Basically, you wrote a different implementation of Bitcoin in a different language. Is it safe to say that I’m taking the Bible and translating it into a different language?

Marco: We were literally bug for bug compatible.

Tai Zen: Let’s say when somebody says that they’re Christians and want to promote Christianity, then you come along and you rewrite the Bible in a different language for more people can use it.

Marco: I honestly don’t think that it is a good metaphor. It’s going to make people upset.

A better way to look at it is by looking at the internet. What made the internet successful? Was it that there were a single web browser and a single TCP IP implementation?

Leon Fu: Basically, they were Mozilla and you came along and wrote Firefox.

Tai Zen: If somebody says that they want the Internet to succeed. Why would they be against somebody building an additional browser?

Marco: I have several opinions on this one, but the only one I think that is the valid one is they were unwilling to share their sandbox with some other people. That’s the only way I could read this.

Tai Zen: For the non-technical people and our audience that don’t know what a sandbox is, can you elaborate on that?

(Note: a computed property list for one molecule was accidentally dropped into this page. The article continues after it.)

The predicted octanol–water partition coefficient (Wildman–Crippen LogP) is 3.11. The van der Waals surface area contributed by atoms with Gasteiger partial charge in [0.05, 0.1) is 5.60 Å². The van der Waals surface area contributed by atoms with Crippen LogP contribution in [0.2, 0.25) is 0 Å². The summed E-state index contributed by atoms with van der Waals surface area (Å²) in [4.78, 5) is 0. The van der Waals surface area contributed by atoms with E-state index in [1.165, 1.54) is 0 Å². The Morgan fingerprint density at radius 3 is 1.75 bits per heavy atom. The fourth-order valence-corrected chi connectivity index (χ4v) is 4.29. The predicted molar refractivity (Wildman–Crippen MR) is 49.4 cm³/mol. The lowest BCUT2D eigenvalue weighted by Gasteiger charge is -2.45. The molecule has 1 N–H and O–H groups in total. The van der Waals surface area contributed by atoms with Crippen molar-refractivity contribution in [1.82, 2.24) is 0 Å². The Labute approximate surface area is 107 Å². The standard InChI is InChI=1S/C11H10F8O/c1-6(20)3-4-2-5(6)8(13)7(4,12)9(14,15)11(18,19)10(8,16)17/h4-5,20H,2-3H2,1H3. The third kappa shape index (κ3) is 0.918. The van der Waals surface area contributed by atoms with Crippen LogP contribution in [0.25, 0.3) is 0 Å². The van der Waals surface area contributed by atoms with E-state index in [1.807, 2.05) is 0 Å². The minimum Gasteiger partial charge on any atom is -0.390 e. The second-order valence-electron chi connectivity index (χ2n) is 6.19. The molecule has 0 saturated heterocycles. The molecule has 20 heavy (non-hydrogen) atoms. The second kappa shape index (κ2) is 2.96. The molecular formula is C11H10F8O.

Marco: What I mean by sandbox is literally this is my sandbox and you guys are not welcome to play in my sand. I’m talking about an actual sandbox. Not that code sandbox.

Leon Fu: Don’t find how ironic this is since this is an open-source project, which means anyone can come in, contribute and add to it.

Marco: That killed us on the inside. I mean we are open-source developers and what we did is we gave it away and we were expecting people to say hey that’s great, thanks for helping.

However, we’ve got the opposite. That is actually what made us start to think about alternatives. That’s why I was actually leading up with that. Once we actually got smacked in the face, that’s when we actually started seeing what is happening actually today.

There is going to be a future crisis, where this is gonna come to a head because if you’re not welcoming other people to develop things, it means you’re gonna have 2 power structures, which happened at the time.

You had developers and miners. What has happened as time has progressed is all the developers are gobbled up by a single entity that controls Bitcoin for all intents and purposes.

Then, the miners will essentially have right access to the blockchain. They’re the ones who make the rules or ratify the rules.

We felt that was not going to be adequate and it would come to a head in the future, so here we are.

Tai Zen: What year was that?